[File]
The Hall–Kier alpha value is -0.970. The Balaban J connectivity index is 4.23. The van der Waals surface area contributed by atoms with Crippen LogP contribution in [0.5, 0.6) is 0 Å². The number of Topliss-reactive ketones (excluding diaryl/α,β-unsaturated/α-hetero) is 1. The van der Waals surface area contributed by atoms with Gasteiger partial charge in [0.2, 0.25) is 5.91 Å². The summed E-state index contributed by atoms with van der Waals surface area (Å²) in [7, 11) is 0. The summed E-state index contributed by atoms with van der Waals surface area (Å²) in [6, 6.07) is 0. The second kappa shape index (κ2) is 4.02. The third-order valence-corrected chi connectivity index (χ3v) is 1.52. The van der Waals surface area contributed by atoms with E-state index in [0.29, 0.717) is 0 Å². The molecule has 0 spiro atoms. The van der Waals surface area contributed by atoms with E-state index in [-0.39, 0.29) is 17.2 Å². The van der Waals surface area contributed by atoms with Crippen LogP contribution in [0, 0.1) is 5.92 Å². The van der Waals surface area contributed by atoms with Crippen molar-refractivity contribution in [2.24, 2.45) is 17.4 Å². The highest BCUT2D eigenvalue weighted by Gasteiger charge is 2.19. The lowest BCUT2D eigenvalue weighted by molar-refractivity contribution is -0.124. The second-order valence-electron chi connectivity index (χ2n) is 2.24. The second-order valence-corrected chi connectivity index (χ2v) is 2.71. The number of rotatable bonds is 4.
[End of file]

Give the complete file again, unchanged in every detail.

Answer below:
The Hall–Kier alpha value is -0.970. The Balaban J connectivity index is 4.23. The van der Waals surface area contributed by atoms with Crippen LogP contribution in [0.5, 0.6) is 0 Å². The number of Topliss-reactive ketones (excluding diaryl/α,β-unsaturated/α-hetero) is 1. The van der Waals surface area contributed by atoms with Gasteiger partial charge in [0.2, 0.25) is 5.91 Å². The summed E-state index contributed by atoms with van der Waals surface area (Å²) in [7, 11) is 0. The summed E-state index contributed by atoms with van der Waals surface area (Å²) in [6, 6.07) is 0. The second kappa shape index (κ2) is 4.02. The third-order valence-corrected chi connectivity index (χ3v) is 1.52. The van der Waals surface area contributed by atoms with E-state index in [0.29, 0.717) is 0 Å². The molecule has 0 spiro atoms. The van der Waals surface area contributed by atoms with E-state index in [-0.39, 0.29) is 17.2 Å². The van der Waals surface area contributed by atoms with Crippen LogP contribution in [0, 0.1) is 5.92 Å². The van der Waals surface area contributed by atoms with Crippen molar-refractivity contribution in [2.24, 2.45) is 17.4 Å². The highest BCUT2D eigenvalue weighted by Gasteiger charge is 2.19. The lowest BCUT2D eigenvalue weighted by molar-refractivity contribution is -0.124. The second-order valence-electron chi connectivity index (χ2n) is 2.24. The second-order valence-corrected chi connectivity index (χ2v) is 2.71. The number of rotatable bonds is 4.